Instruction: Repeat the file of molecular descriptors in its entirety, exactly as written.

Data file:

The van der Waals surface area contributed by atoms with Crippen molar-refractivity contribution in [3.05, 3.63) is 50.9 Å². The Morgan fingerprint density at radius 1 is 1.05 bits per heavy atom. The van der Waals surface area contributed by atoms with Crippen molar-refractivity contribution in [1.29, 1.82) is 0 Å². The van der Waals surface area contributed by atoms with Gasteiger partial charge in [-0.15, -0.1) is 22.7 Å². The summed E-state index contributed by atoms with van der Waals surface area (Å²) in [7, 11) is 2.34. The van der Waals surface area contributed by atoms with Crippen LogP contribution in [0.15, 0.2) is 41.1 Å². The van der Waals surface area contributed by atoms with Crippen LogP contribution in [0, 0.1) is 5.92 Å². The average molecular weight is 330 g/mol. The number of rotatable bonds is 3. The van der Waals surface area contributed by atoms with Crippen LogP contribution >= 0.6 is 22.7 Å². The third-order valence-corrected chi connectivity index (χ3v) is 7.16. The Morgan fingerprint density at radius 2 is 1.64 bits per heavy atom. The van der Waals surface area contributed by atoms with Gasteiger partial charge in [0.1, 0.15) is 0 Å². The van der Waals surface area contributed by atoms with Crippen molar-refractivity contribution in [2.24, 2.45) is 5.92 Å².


The van der Waals surface area contributed by atoms with Crippen molar-refractivity contribution in [3.05, 3.63) is 50.9 Å². The Morgan fingerprint density at radius 1 is 1.05 bits per heavy atom. The van der Waals surface area contributed by atoms with Crippen molar-refractivity contribution in [1.29, 1.82) is 0 Å². The van der Waals surface area contributed by atoms with Gasteiger partial charge in [-0.15, -0.1) is 22.7 Å². The summed E-state index contributed by atoms with van der Waals surface area (Å²) in [7, 11) is 2.34. The van der Waals surface area contributed by atoms with Crippen LogP contribution in [0.15, 0.2) is 41.1 Å². The van der Waals surface area contributed by atoms with Crippen LogP contribution in [0, 0.1) is 5.92 Å². The average molecular weight is 330 g/mol. The number of rotatable bonds is 3. The van der Waals surface area contributed by atoms with Crippen LogP contribution >= 0.6 is 22.7 Å². The third-order valence-corrected chi connectivity index (χ3v) is 7.16. The Morgan fingerprint density at radius 2 is 1.64 bits per heavy atom. The van der Waals surface area contributed by atoms with Gasteiger partial charge in [0.1, 0.15) is 0 Å². The van der Waals surface area contributed by atoms with Crippen molar-refractivity contribution in [2.24, 2.45) is 5.92 Å².